08 Jul 1968-Bell System Technical Journal
Abstract: The statistical characteristics of the fields and signals in the reception of radio frequencies by a moving vehicle are deduced from a scattering propagation model. The model assumes that the field incident on the receiver antenna is composed of randomly phased azimuthal plane waves of arbitrary azimuth angles. Amplitude and phase distributions and spatial correlations of fields and signals are deduced, and a simple direct relationship is established between the signal amplitude spectrum and the product of the incident plane waves' angular distribution and the azimuthal antenna gain. The coherence of two mobile-radio signals of different frequencies is shown to depend on the statistical distribution of the relative time delays in the arrival of the component waves, and the coherent bandwidth is shown to be the inverse of the spread in time delays. Wherever possible theoretical predictions are compared with the experimental results. There is sufficient agreement to indicate the validity of the approach. Agreement improves if allowance is made for the nonstationary character of mobile-radio signals.
16 Aug 1971-Journal of Fluid Mechanics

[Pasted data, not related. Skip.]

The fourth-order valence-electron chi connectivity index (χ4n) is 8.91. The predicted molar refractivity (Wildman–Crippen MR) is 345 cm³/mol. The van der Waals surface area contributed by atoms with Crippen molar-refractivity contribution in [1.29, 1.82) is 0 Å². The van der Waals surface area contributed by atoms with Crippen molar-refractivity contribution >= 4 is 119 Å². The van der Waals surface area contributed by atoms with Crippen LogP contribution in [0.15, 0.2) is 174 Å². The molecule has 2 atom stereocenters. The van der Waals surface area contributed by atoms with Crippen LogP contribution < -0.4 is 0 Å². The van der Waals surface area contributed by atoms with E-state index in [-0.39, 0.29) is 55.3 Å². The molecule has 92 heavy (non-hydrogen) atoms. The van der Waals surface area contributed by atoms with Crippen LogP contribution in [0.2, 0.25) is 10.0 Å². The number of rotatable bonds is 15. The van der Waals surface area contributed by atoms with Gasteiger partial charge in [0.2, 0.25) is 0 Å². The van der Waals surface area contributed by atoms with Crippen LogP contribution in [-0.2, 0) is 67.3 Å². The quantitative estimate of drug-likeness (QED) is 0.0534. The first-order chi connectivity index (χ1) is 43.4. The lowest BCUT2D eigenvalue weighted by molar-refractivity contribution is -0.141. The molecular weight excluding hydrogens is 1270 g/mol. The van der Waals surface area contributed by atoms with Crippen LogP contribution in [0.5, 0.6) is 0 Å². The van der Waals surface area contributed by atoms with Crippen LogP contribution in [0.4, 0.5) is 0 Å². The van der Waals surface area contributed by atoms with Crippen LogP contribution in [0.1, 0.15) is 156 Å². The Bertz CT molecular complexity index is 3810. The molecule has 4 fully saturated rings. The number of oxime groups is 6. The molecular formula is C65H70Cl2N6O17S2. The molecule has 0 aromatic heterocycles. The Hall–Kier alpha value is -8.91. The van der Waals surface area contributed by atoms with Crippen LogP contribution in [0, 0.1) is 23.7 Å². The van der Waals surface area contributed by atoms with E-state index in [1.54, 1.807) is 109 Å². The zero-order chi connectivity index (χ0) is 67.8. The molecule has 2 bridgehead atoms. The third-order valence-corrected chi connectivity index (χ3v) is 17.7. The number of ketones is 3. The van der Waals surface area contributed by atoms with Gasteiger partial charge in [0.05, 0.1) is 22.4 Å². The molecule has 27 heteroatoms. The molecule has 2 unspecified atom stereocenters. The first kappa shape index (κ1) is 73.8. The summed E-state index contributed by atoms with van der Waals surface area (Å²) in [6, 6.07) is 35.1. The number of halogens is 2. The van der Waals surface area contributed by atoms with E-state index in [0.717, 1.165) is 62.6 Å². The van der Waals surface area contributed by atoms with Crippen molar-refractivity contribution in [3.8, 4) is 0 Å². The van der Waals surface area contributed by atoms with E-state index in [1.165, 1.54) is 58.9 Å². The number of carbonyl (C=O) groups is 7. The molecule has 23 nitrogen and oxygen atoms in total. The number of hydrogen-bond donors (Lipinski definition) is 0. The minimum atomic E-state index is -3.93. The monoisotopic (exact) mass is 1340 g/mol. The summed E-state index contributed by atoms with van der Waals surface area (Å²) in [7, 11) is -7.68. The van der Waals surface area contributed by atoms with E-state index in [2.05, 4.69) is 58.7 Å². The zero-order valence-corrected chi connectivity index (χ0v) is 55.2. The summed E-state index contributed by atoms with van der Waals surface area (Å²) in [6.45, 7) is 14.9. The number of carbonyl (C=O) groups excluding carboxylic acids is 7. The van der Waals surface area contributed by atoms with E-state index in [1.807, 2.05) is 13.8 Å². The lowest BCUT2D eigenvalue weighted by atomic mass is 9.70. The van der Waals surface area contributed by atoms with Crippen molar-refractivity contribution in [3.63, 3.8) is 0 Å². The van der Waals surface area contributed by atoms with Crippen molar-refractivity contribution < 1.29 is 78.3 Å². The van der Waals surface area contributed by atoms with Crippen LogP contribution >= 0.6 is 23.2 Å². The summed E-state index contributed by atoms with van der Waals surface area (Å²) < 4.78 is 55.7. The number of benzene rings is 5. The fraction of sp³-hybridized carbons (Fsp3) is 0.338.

Abstract: Past evidence suggests that a large-scale orderly pattern may exist in the noiseproducing region of a jet. Using several methods to visualize the flow of round subsonic jets, we watched the evolution of orderly flow with advancing Reynolds number. As the Reynolds number increases from order 102 to 103, the instability of the jet evolves from a sinusoid to a helix, and finally to a train of axisymmetric waves. At a Reynolds number around 104, the boundary layer of the jet is thin, and two kinds of axisymmetric structure can be discerned: surface ripples on the jet column, thoroughly studied by previous workers, and a more tenuous train of large-scale vortex puffs. The surface ripples scale on the boundary-layer thickness and shorten as the Reynolds number increases toward 105. The structure of the puffs, by contrast, remains much the same: they form at an average Strouhal number of about 0·3 based on frequency, exit speed, and diameter.To isolate the large-scale pattern at Reynolds numbers around 105, we destroyed the surface ripples by tripping the boundary layer inside the nozzle. We imposed a periodic surging of controllable frequency and amplitude at the jet exit, and studied the response downstream by hot-wire anemometry and schlieren photography. The forcing generates a fundamental wave, whose phase velocity accords with the linear theory of temporally growing instabilities. The fundamental grows in amplitude downstream until non-linearity generates a harmonic. The harmonic retards the growth of the fundamental, and the two attain saturation intensities roughly independent of forcing amplitude. The saturation amplitude depends on the Strouhal number of the imposed surging and reaches a maximum at a Strouhal number of 0·30. A root-mean-square sinusoidal surging only 2% of the mean exit speed brings the preferred mode to saturation four diameters downstream from the nozzle, at which point the entrained volume flow has increased 32% over the unforced case. When forced at a Strouhal number of 0·60, the jet seems to act as a compound amplifier, forming a violent 0·30 subharmonic and suffering a large increase of spreading angle. We conclude with the conjecture that the preferred mode having a Strouhal number of 0·30 is in some sense the most dispersive wave on a jet column, the wave least capable of generating a harmonic, and therefore the wave most capable of reaching a large amplitude before saturating.